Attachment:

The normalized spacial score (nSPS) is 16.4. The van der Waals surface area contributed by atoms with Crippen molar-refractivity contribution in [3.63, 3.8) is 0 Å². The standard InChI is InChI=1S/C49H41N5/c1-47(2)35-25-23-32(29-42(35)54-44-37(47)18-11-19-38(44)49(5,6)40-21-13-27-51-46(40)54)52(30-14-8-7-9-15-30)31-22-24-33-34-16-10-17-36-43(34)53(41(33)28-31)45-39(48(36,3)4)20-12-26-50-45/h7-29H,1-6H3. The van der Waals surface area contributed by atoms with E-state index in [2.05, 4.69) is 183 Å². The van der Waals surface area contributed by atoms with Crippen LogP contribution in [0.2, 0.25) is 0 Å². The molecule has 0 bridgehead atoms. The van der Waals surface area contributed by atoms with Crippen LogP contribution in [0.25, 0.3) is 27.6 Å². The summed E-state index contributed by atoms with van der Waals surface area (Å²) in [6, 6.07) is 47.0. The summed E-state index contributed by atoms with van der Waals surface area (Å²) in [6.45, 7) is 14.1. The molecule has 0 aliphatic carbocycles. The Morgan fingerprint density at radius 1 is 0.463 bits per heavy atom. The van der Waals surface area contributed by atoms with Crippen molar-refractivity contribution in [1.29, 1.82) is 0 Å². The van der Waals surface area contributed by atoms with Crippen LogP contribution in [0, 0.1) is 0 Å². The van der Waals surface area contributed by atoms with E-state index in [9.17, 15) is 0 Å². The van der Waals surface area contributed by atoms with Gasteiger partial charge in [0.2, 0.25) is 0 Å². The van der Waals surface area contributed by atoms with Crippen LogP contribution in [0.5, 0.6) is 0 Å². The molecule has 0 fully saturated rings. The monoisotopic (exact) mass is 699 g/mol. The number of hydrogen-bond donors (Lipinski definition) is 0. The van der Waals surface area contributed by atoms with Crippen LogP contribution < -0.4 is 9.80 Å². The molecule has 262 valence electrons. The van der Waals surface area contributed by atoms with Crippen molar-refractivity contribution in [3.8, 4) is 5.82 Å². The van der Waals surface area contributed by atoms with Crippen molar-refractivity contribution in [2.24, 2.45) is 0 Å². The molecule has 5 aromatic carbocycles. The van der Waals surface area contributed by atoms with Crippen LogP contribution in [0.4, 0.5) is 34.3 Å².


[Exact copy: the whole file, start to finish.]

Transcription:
The normalized spacial score (nSPS) is 16.4. The van der Waals surface area contributed by atoms with Crippen molar-refractivity contribution in [3.63, 3.8) is 0 Å². The standard InChI is InChI=1S/C49H41N5/c1-47(2)35-25-23-32(29-42(35)54-44-37(47)18-11-19-38(44)49(5,6)40-21-13-27-51-46(40)54)52(30-14-8-7-9-15-30)31-22-24-33-34-16-10-17-36-43(34)53(41(33)28-31)45-39(48(36,3)4)20-12-26-50-45/h7-29H,1-6H3. The van der Waals surface area contributed by atoms with E-state index in [2.05, 4.69) is 183 Å². The van der Waals surface area contributed by atoms with Crippen LogP contribution in [0.2, 0.25) is 0 Å². The molecule has 0 bridgehead atoms. The van der Waals surface area contributed by atoms with Crippen LogP contribution in [0.25, 0.3) is 27.6 Å². The summed E-state index contributed by atoms with van der Waals surface area (Å²) in [6, 6.07) is 47.0. The summed E-state index contributed by atoms with van der Waals surface area (Å²) in [6.45, 7) is 14.1. The molecule has 0 aliphatic carbocycles. The Morgan fingerprint density at radius 1 is 0.463 bits per heavy atom. The van der Waals surface area contributed by atoms with Crippen molar-refractivity contribution in [1.29, 1.82) is 0 Å². The van der Waals surface area contributed by atoms with Crippen LogP contribution in [0, 0.1) is 0 Å². The van der Waals surface area contributed by atoms with E-state index in [9.17, 15) is 0 Å². The van der Waals surface area contributed by atoms with Gasteiger partial charge in [0.2, 0.25) is 0 Å². The van der Waals surface area contributed by atoms with Crippen LogP contribution in [0.5, 0.6) is 0 Å². The molecule has 0 fully saturated rings. The monoisotopic (exact) mass is 699 g/mol. The number of hydrogen-bond donors (Lipinski definition) is 0. The van der Waals surface area contributed by atoms with Crippen LogP contribution < -0.4 is 9.80 Å². The molecule has 262 valence electrons. The van der Waals surface area contributed by atoms with Crippen molar-refractivity contribution in [3.8, 4) is 5.82 Å². The van der Waals surface area contributed by atoms with Crippen molar-refractivity contribution in [2.24, 2.45) is 0 Å². The molecule has 5 aromatic carbocycles. The van der Waals surface area contributed by atoms with Crippen LogP contribution in [0.4, 0.5) is 34.3 Å².